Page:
The Asian Development Bank (ADB) is predicting a steady uptick in Cambodia’s economic growth to 7.3 percent and 7.5 percent in 2015 and 2016, respectively, on the strength of improved performance in the country’s trade partners and a tempered political environment at home.
The forecast is part of the Asian Development Outlook 2015, which the bank launched Tuesday and shows Cambodia continuing to outpace most of Asia and recovering from a slight dip to 7 percent growth in its gross domestic product (GDP) in 2014.
The ADB blames last year’s dip —down from an average growth rate of 7.2 percent over the previous three years—on political and labor unrest that dented both investor confidence and tourist arrivals, and on floods and droughts curbing agriculture.
At a press conference in Phnom Penh on Tuesday, ADB senior country economist Jan Hansen said Cambodia’s economy was set to speed up again thanks to last year’s political detente, appeased garment workers and a recovering global economy.
“These headwinds for the economy have eased, or started to ease,” Mr. Hansen said. “We are…expecting an increasingly positive performance by the major trading partners, by the U.S, by Thailand, and to a lesser extent by the European Union, but also because of the [easing of] political and labor tensions, the lower fuel costs…which are increasing real disposable income for households.”
The ADB says Cambodia will also benefit this year and next from robust domestic demand, a shrinking fiscal deficit, replenishing bank deposits and an improving—if still deeply negative—trade deficit. The bank also expects agricultural output to pick up modestly.
“So the Cambodian economy is in the favored position of being able to rely both on strong external and internal demand, rather than some other countries relying only on one of them,” Mr. Hansen said.
Unions and labor rights groups say workers in the critical garment and footwear sectors, which contribute roughly a third of the country’s GDP, were cowed by the government’s deadly suppression of wage protests early last year. A 28 percent hike to the sector’s minimum wage—from $100 to $128—that took effect in January also helped.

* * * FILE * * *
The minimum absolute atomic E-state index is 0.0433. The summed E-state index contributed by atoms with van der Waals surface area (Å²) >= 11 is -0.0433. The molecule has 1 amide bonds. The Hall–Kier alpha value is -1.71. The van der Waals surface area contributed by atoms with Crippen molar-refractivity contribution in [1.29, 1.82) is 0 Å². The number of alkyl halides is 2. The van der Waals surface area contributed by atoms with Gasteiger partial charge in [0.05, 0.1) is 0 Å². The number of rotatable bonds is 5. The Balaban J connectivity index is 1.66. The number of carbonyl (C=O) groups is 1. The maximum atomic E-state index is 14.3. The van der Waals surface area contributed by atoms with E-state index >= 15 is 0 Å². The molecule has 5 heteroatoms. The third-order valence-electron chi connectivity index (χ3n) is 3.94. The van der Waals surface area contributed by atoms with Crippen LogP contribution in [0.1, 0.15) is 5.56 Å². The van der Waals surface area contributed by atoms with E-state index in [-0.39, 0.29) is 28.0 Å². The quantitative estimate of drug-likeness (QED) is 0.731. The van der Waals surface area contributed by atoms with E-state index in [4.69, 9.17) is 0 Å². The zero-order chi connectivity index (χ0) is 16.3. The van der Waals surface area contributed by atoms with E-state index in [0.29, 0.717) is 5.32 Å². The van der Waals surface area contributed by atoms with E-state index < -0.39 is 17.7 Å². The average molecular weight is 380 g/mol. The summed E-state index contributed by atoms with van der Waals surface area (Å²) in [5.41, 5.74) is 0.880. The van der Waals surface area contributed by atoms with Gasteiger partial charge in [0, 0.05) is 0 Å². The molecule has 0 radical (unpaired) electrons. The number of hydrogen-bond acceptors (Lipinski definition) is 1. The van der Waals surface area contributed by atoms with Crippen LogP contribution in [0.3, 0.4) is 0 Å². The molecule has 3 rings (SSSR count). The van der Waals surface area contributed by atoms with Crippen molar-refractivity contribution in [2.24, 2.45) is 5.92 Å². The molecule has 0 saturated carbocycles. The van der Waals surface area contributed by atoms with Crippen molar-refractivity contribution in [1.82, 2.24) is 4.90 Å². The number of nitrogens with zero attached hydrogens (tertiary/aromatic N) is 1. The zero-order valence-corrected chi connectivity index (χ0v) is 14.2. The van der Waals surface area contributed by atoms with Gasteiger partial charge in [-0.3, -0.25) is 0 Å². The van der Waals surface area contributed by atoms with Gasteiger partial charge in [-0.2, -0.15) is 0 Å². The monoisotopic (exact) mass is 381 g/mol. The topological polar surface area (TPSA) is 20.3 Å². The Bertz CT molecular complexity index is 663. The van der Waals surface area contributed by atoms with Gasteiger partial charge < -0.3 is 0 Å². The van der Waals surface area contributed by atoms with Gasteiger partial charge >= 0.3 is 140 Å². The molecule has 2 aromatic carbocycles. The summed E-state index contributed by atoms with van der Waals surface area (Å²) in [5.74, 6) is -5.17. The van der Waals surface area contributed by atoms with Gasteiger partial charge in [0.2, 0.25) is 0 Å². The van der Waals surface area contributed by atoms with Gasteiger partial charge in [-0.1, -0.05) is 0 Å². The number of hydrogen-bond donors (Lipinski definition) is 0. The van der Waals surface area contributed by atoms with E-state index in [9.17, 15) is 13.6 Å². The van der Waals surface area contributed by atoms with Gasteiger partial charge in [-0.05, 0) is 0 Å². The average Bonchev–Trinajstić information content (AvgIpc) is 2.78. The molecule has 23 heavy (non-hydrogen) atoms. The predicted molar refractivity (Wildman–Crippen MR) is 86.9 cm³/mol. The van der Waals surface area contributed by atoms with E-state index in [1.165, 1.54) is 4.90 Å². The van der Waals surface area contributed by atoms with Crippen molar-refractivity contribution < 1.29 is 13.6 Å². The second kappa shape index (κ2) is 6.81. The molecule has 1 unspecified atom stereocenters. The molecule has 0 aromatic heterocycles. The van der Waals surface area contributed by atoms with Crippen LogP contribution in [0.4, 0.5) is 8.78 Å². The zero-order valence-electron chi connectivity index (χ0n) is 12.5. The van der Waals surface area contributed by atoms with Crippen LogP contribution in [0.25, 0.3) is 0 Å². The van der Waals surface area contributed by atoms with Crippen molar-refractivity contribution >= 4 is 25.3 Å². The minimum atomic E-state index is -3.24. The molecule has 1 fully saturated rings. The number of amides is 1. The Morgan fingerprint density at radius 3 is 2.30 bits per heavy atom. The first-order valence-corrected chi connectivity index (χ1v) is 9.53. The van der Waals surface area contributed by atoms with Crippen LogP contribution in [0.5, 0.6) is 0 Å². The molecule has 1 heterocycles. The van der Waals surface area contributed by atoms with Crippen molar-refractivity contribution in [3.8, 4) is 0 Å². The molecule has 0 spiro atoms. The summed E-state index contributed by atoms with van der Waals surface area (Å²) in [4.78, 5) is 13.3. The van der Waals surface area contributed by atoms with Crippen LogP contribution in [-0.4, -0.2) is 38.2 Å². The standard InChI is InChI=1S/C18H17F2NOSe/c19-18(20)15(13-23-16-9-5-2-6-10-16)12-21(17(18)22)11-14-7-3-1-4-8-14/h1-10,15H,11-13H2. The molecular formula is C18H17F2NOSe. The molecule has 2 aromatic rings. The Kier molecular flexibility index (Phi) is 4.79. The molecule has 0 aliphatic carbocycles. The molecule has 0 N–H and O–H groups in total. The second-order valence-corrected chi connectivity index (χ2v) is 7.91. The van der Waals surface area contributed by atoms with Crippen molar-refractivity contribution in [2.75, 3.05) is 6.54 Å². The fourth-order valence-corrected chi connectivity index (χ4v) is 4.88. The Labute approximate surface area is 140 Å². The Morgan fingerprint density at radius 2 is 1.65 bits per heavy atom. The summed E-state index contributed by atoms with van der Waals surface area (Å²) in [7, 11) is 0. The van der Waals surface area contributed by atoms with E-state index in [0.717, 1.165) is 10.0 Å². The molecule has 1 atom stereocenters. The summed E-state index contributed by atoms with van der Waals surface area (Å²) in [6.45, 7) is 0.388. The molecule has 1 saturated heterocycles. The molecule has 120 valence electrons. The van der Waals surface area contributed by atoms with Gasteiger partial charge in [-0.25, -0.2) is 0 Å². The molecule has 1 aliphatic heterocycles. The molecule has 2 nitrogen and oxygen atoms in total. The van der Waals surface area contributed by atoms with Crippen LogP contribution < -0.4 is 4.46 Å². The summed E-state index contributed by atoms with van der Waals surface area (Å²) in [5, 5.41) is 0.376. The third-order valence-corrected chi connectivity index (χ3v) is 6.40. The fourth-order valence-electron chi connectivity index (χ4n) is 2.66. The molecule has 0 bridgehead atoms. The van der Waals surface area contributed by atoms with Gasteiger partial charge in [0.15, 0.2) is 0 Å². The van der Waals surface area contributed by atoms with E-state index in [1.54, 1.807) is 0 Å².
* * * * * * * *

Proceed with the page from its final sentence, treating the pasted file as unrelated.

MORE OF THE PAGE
Though garment exports continue to grow, the unrest has cut sharply into orders from abroad. Mr. Hansen said rising garment worker wages, and the upward pressure they may put on other sectors, could also hurt orders.
“That is maybe a bit of a concern for the next years…. And there are also other competitors in the region joining the market and producing garments,” he said. “When it comes to rising labor costs, and also spillover effects to other sectors, rising costs throughout the economy, that is something which has to be watched over the next years.”
ADB country director Eric Sidgwick said this year’s sharp wage raise, while “reasonable” after many years of no raise at all, could also drive up expectations in the years ahead.
“Issues of industrial relations will therefore become more important,” he said.
“The fact that there was agreement [over this year’s raise], that there is more of a mechanism now for dialogue, I think one would hope that this mechanism can be used more effectively and that you have regular dialogue so that you don’t have this stop-go kind of approach where you raise the minimum wage and then you forget about it until the next crisis or the next demonstration,” Mr. Sidgwick said.
Mr. Hansen said the slowdown in the garment and agriculture sectors last year also made Cambodia’s economy more reliant on construction and real estate, “which has often proved a tendency to create economic cycles and occasionally also financial vulnerability, so this will require an increased attention by the government supervisors and regulators over the next years.”
He also urged the government to keep a close eye on the rapid rise of private credit, which rose from 45 percent as a share of GDP in 2013 to nearly 55 percent last year.
“The level is also comparatively high for a low or an upcoming low and middle income country, so this is indicating the possibility of some financial vulnerabilities for the next year,” he said.
As for Cambodia’s prospects beyond 2016, the ADB said the economy would likely continue to slowly diversify its relatively narrow economic base—perhaps most importantly into light manufacturing—and integrate into regional and global supply chains.
The ADB Outlook urges Cambodia to do more to build up its infrastructure, improve the skills of its labor force and raise the incentives for foreign investment. It says the country’s special economic zones have helped to lure investors but shown little evidence that the firms they house are significantly outperforming the firms operating outside them.
The arrival of the Asean Economic Community at the end of this year has caused jitters about Cambodia’s ability to compete as trade barriers within the region begin to fall.
Mr. Sidgwick said Cambodia was making good progress to get ready, at least on paper, and that existing barriers would in any case be coming down gradually.
“AEC is not a big bang, and the world for Cambodia will not be dramatically different on January 1 than it was on December 31,” he said.
Mr. Sidgwick and Mr. Hansen also stressed the importance of getting more Cambodians to benefit from the country’s booming economy.
Though inequality has been falling since 2007, many of the Cambodians rising above the official poverty line are just barely escaping.
“The challenge for growth for Cambodia is for that growth to be more inclusive,” Mr. Sidgwick said.
“That means more people to have access to this growth and to have access to opportunities for growth. Obviously, the higher the rate of growth the higher the chances for growth affecting more people, but it’s not automatic.”
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